FIB – A new assessment of an old story

even a Golden Retriever likes to get clean now and again

Even a Golden Retriever likes to get clean now and again

The Fifth Edition of the Diagnostic and Statistical Manual of Mental Disorders (DSM) is due out in 2013. Although not a trained professional, I would nevertheless like to respectfully propose a new entry: Fear-based Ideological Behavior, or FIB.

FIB is characterized by an obsessive adherence to a belief or set of beliefs that either cannot be supported by factual evidence, or that directly contradicts factual evidence.

FIB is a relatively widespread disorder in American society at the present time.

You don’t hear about it by name in the press or on TV or radio, but the symptoms of FIB are all around us, and are widely reported. However, no one has yet connected the dots to reveal the larger picture.

Poll after poll, news story after news story, provide evidence that as many as 20% to 30% (in some cases, many more!) of Americans believe the opposite of such obviously factual and easily demonstrable ideas as:

  • healthcare reform will lengthen patients’ lives, not cut them short via “death panels”
  • lowering taxes increases the net worth of those already rich, but fails to stimulate economic growth
  • “enhanced interrogation” (torture) is not only against international law, but yields less useful information than humane techniques
  • Obama is a practicing Christian who was born in the U.S.
  • the U.S. Constitution clearly calls for separating church and state
  • unemployment compensation is a form of insurance paid for by a tax on workers, and cushions the blow of unemployment for both the individual and the economy as a whole
  • net neutrality means what it says and will prohibit “tiered” services that favor the messages of those willing to pay more
  • George Bush’s policies produced irrefutable economic and other numbers that mark him as the worst U.S. President of modern times
  • Government stimulation of the U.S. economy has produced or saved millions of jobs and prevented the current recession from getting worse
  • ACORN has been cleared of any wrong-doing by repeated investigations, and while active it actually helped people improve their lives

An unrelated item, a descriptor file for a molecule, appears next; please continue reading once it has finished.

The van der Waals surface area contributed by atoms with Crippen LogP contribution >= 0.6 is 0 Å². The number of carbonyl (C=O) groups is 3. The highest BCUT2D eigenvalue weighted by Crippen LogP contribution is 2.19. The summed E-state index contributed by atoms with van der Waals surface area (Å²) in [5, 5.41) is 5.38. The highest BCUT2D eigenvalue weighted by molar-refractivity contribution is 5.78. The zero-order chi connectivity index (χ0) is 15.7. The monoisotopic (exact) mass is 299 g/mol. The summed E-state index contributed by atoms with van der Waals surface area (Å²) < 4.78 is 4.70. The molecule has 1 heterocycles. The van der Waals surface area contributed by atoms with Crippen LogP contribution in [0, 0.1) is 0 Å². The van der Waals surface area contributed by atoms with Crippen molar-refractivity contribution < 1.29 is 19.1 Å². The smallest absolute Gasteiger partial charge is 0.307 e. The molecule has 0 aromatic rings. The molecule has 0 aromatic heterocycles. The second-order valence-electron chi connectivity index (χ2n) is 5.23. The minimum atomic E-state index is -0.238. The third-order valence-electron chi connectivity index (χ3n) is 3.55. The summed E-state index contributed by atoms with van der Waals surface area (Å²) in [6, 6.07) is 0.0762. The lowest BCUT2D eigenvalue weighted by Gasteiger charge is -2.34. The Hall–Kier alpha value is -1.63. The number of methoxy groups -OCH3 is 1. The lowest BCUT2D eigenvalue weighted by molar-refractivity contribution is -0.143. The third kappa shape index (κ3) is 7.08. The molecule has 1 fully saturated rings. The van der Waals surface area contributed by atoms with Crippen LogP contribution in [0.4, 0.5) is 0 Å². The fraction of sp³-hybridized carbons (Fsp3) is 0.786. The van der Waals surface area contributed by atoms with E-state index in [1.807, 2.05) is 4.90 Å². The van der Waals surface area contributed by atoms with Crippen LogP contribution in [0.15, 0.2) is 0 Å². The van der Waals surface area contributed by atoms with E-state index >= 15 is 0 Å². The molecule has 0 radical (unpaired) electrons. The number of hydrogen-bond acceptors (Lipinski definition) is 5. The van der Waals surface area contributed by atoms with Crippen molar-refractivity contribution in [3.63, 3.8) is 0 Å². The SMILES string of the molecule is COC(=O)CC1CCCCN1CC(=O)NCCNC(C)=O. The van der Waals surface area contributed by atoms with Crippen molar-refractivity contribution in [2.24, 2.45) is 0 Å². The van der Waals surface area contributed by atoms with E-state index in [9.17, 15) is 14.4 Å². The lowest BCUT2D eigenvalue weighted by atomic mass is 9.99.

• People who decried certain “anti-President” or “anti-America” behaviors when GW Bush was president have been doing those  same things since 2009
  • The sub-prime mortgage crisis resulted from greedy and dishonest practices on Wall Street, not from poor people buying homes
  • Lumping all Muslims together as terrorists is incorrect, violates the American multicultural tradition, and increases the ranks of real terrorists
  • BP’s $20 billion restitution fund is an entirely appropriate payment from the company that polluted the ocean with their oil
  • The so-called “Ground-Zero Mosque” is two blocks away (out of sight from Ground Zero), in the space where a clothing store used to be, and will be a cultural center (like a YMCA) incorporating room for prayer

The list could go on much longer.

That’s not the point.

The point is that we as a nation are experiencing a significant outbreak of FIB, and those suffering from FIB are deflecting the national conversation about important issues like war, debt, jobs, pollution, and how best to govern the nation. Whenever an important issue comes up, and sometimes even when one doesn’t, the poor unfortunates suffering from FIB offer their contribution of ideas, suggestions, analyses, or observations that do not acknowledge the reality that the rest of us experience.

Being compassionate people, we listen to these FIB-sufferers just as if they were making sense, and sometimes we even try to respond in ways that will help them understand where they have gone off the tracks. Naturally, nothing sensible gets through to them, just as “putting a knife under the bed” won’t cut the patient’s pain in two (as mentioned in “Gone With The Wind”).

Clearly, compassion and gentle treatment aren’t enough. In fact, you might call our current response to FIB “nequam nixus,” or worthless effort.

Instead, we need to recognize FIB as the serious and debilitating ailment it is. We must fund qualified scientists (not bloggers or pundits) who will study its causes and devise a practical remedy that can be applied as part of an overall treatment plan.

Otherwise, we risk the epidemic spreading farther and wider, and causing even more suffering for many years to come.

# # #

(In a future post, I’ll comment on the likely etiology of FIB, which may give some clues to prevention, if not treatment.)

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